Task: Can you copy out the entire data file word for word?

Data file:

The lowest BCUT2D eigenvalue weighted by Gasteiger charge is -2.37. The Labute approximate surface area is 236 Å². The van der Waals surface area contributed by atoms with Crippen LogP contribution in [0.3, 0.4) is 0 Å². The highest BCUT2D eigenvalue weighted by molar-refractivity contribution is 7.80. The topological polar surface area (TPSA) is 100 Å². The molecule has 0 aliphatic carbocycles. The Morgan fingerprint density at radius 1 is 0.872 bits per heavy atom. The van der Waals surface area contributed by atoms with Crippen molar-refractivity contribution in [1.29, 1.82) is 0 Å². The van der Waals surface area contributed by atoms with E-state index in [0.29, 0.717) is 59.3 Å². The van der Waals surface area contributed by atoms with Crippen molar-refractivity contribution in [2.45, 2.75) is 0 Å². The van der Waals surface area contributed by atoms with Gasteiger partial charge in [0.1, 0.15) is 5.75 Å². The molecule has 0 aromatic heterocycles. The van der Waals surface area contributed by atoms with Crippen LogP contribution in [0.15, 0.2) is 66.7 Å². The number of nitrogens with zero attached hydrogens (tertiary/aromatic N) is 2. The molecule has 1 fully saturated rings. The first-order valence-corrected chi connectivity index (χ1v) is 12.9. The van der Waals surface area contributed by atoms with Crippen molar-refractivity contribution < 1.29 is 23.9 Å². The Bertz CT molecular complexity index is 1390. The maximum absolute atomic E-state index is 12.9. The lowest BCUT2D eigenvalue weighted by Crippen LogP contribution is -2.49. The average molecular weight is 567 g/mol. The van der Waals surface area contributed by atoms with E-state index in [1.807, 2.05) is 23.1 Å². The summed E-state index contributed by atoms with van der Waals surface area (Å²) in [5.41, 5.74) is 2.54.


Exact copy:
The lowest BCUT2D eigenvalue weighted by Gasteiger charge is -2.37. The Labute approximate surface area is 236 Å². The van der Waals surface area contributed by atoms with Crippen LogP contribution in [0.3, 0.4) is 0 Å². The highest BCUT2D eigenvalue weighted by molar-refractivity contribution is 7.80. The topological polar surface area (TPSA) is 100 Å². The molecule has 0 aliphatic carbocycles. The Morgan fingerprint density at radius 1 is 0.872 bits per heavy atom. The van der Waals surface area contributed by atoms with Crippen molar-refractivity contribution in [1.29, 1.82) is 0 Å². The van der Waals surface area contributed by atoms with E-state index in [0.29, 0.717) is 59.3 Å². The van der Waals surface area contributed by atoms with Crippen molar-refractivity contribution in [2.45, 2.75) is 0 Å². The van der Waals surface area contributed by atoms with Gasteiger partial charge in [0.1, 0.15) is 5.75 Å². The molecule has 0 aromatic heterocycles. The van der Waals surface area contributed by atoms with Crippen LogP contribution in [0.15, 0.2) is 66.7 Å². The number of nitrogens with zero attached hydrogens (tertiary/aromatic N) is 2. The molecule has 1 fully saturated rings. The first-order valence-corrected chi connectivity index (χ1v) is 12.9. The van der Waals surface area contributed by atoms with Crippen molar-refractivity contribution < 1.29 is 23.9 Å². The Bertz CT molecular complexity index is 1390. The maximum absolute atomic E-state index is 12.9. The lowest BCUT2D eigenvalue weighted by Crippen LogP contribution is -2.49. The average molecular weight is 567 g/mol. The van der Waals surface area contributed by atoms with E-state index in [1.807, 2.05) is 23.1 Å². The summed E-state index contributed by atoms with van der Waals surface area (Å²) in [5.41, 5.74) is 2.54.